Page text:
ASO music director Robert Spano takes the virtual stage for the orchestra's opening concert for Fall 2020. (screen capture)

ASO’s virtual opening night a musical and media success

Mark Gresham | 3 SEP 2020

On Thursday evening the Atlanta Symphony Orchestra presented the debut viewing of its “re-imagined” fall 2020 virtual season – video concerts that were not live-streamed, so were afforded the creative advantages that come with studio production.

After a half year of the live performing arts industry being shut down, audiences are not only becoming impatient for the return of live concerts and opera, they are also wanting something better than raw video of home concerts live streamed from a cell phone. And the larger institutions can’t afford to do that. The optics, so to speak, don’t work for their market. Also, it is less expensive and less cumbersome these days to put the gear together for a full-fledged “studio” production, as long as you have the space and the technical talent. The Atlanta Symphony Orchestra has both, in addition to the remarkable centerpiece of the orchestra itself.


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Thursday evening’s video premiere opened with some introductory material, including a brief conversation between ASO executive director Jennifer Barlament and music director Robert Spano, and capped off by a montage of images of musician preparation, underscored with “theme music” of the transition from the Scherzo to the fanfare that opens the final movement of Beethoven’s Symphony No. 5 – a work that was originally scheduled for this opening concert’s program, but which had to be abandoned due to the current logistical limitations imposed by continuing pandemic: it would have been just too many people on stage.

Led by Spano, the concert opened instead with the ebullient Symphony No. 41 (“Jupiter”) of Wolfgang Amadeus Mozart. What viewers got was a robustly present and warm audio, well balanced and rich in detail – as it should be – with good dynamic range. Despite the observable distancing between musicians (best revealed in overhead shots) we got what seemed an excellent sense of ensemble and vibrant rendition. It was, quite frankly, a quality of sound that cannot be readily heard live from the back rows of the Symphony Hall’s Orchestra level, where the overhanging Loge level (first balcony) has a dampening effect on the sound heard in the seats below it. The audio, however feels close to the music making, but still sounds like an orchestra “as a whole” which any good audio recording should do.

Spaced out: The ASO as seen from above in the streamed video -- most of the stage, at least. (video capture)

Spaced out: The ASO as seen from above in the streamed video — most of the stage, at least. (video capture)

The video was also well done. While the switching between cameras did not strictly follow the musical score, it did feel like it fit rather than conflict – some looseness in this regard is probably a good idea, with certain important points in the score coinciding a tightly coordinated switch to a relevant shot which supports the musical structure. I’m sure this will refine as the production of series develops over time.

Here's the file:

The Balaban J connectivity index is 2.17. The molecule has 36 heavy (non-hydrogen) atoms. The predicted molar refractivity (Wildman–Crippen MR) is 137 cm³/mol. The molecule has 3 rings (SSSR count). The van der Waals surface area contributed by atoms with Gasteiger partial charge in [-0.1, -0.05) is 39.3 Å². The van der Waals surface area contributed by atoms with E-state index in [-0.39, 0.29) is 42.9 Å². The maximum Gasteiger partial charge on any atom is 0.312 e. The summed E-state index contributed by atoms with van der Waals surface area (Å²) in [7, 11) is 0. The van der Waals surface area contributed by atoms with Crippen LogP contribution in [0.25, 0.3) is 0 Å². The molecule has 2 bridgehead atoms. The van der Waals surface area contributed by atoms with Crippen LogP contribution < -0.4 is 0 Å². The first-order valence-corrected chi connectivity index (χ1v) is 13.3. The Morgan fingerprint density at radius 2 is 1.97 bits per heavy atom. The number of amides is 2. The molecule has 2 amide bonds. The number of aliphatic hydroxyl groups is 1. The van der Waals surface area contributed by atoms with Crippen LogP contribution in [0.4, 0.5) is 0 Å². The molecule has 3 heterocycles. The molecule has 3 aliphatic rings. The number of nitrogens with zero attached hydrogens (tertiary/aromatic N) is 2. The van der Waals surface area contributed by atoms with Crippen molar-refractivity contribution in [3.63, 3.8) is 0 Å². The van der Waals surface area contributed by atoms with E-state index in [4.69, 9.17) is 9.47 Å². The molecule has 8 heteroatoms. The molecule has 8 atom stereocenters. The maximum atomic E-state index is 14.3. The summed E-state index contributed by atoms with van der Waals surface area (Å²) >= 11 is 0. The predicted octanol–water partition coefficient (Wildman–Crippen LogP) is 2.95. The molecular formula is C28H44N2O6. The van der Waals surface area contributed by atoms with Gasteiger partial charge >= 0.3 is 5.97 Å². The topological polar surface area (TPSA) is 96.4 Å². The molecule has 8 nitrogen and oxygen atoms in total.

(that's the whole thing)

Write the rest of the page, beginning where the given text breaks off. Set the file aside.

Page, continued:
The same characteristics were likewise true for Beethoven’s Violin Concerto, featuring the remarkable violinist Gil Shaham.

Shaham used the Fritz Kreisler cadenzas in his performance, with the addition of a little feature that Beethoven had added to his own transcription of this work into a concerto for piano and orchestra, where at the end of the cadenza in the second movement Beethoven adds a couple of measures of timpani in a back-and-forth with the soloist, just before launching without pause into the final “Rondo” movement.

Robert Spano conducting, Gil Shaham, violin soloist in Beethoven's "Violin Concerto." (screen capture)

Robert Spano conducting, Gil Shaham, violin soloist in Beethoven’s “Violin Concerto.” (screen capture)

Shaham added this timpani feature into the end of Kreisler’s cadenza for the second movement. The music itself in those few measures is easy, but the distance between the violinist and timpanist, therefore the dialogue, can be tricky. Shaham said later in conversation that this ASO performance was the farthest he had ever stood from the timpanist. Nevertheless, the brief moments sounded great, and added a little extra dimension of delight to the transition into the “Rondo.”

This was not the first time the added part for timpani has been heard in an ASO performance of the Violin Concerto. In April 2018, violinist Nicola Benedetti used the cadenzas by Christian Tetzlaff, which are essentially a transcription of Beethoven’s piano cadenzas back to violin. Tetzlaff’s candenza for the second movement also features this novelty. (Matthias Pintscher was guest conductor for that concert.)


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That particular instance aside, it was good to hear in the context of the much-played Kreisler cadenzas, and this particular performance of the Concerto with Shaham. It was the first time Shaham had performed with an orchestra since March. As of this writing, he has since gone on perform other concertos with an orchestra in Paris, France, and will play again in Hanover, Germany, this coming week – both tour stops with limited in-person audiences,

The ASO’s video stream will be available online through 8:00pm this Sunday. Season programming details and ticketing available at atlantasymphony.org


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